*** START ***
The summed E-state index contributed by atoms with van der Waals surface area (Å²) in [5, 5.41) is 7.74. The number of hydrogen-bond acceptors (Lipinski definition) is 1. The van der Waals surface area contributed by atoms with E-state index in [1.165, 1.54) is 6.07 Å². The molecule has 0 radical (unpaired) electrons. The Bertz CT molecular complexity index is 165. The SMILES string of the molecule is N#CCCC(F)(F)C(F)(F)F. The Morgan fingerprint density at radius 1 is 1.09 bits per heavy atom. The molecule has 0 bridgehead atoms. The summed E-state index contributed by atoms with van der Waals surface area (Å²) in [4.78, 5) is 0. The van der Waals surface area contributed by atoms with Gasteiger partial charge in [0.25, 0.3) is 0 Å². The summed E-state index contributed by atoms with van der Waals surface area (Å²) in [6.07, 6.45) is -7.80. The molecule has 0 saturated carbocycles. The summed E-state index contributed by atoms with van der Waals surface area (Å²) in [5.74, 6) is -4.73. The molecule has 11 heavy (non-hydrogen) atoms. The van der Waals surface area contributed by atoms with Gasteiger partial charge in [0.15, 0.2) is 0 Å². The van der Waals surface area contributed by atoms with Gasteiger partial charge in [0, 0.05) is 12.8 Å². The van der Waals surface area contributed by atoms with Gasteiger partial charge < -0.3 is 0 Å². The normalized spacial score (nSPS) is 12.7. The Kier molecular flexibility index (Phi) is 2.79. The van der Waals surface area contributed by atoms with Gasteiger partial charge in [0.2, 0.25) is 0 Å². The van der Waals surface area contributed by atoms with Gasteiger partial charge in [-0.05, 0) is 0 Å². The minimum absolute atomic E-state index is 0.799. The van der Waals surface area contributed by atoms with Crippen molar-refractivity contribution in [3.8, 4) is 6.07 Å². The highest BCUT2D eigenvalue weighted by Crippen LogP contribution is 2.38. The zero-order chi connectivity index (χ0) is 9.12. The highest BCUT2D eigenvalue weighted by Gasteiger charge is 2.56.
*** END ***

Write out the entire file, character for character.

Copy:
The summed E-state index contributed by atoms with van der Waals surface area (Å²) in [5, 5.41) is 7.74. The number of hydrogen-bond acceptors (Lipinski definition) is 1. The van der Waals surface area contributed by atoms with E-state index in [1.165, 1.54) is 6.07 Å². The molecule has 0 radical (unpaired) electrons. The Bertz CT molecular complexity index is 165. The SMILES string of the molecule is N#CCCC(F)(F)C(F)(F)F. The Morgan fingerprint density at radius 1 is 1.09 bits per heavy atom. The molecule has 0 bridgehead atoms. The summed E-state index contributed by atoms with van der Waals surface area (Å²) in [4.78, 5) is 0. The van der Waals surface area contributed by atoms with Gasteiger partial charge in [0.25, 0.3) is 0 Å². The summed E-state index contributed by atoms with van der Waals surface area (Å²) in [6.07, 6.45) is -7.80. The molecule has 0 saturated carbocycles. The summed E-state index contributed by atoms with van der Waals surface area (Å²) in [5.74, 6) is -4.73. The molecule has 11 heavy (non-hydrogen) atoms. The van der Waals surface area contributed by atoms with Gasteiger partial charge in [0.15, 0.2) is 0 Å². The van der Waals surface area contributed by atoms with Gasteiger partial charge in [0, 0.05) is 12.8 Å². The van der Waals surface area contributed by atoms with Gasteiger partial charge < -0.3 is 0 Å². The normalized spacial score (nSPS) is 12.7. The Kier molecular flexibility index (Phi) is 2.79. The van der Waals surface area contributed by atoms with Gasteiger partial charge in [0.2, 0.25) is 0 Å². The van der Waals surface area contributed by atoms with Gasteiger partial charge in [-0.05, 0) is 0 Å². The minimum absolute atomic E-state index is 0.799. The van der Waals surface area contributed by atoms with Crippen molar-refractivity contribution in [3.8, 4) is 6.07 Å². The highest BCUT2D eigenvalue weighted by Crippen LogP contribution is 2.38. The zero-order chi connectivity index (χ0) is 9.12. The highest BCUT2D eigenvalue weighted by Gasteiger charge is 2.56.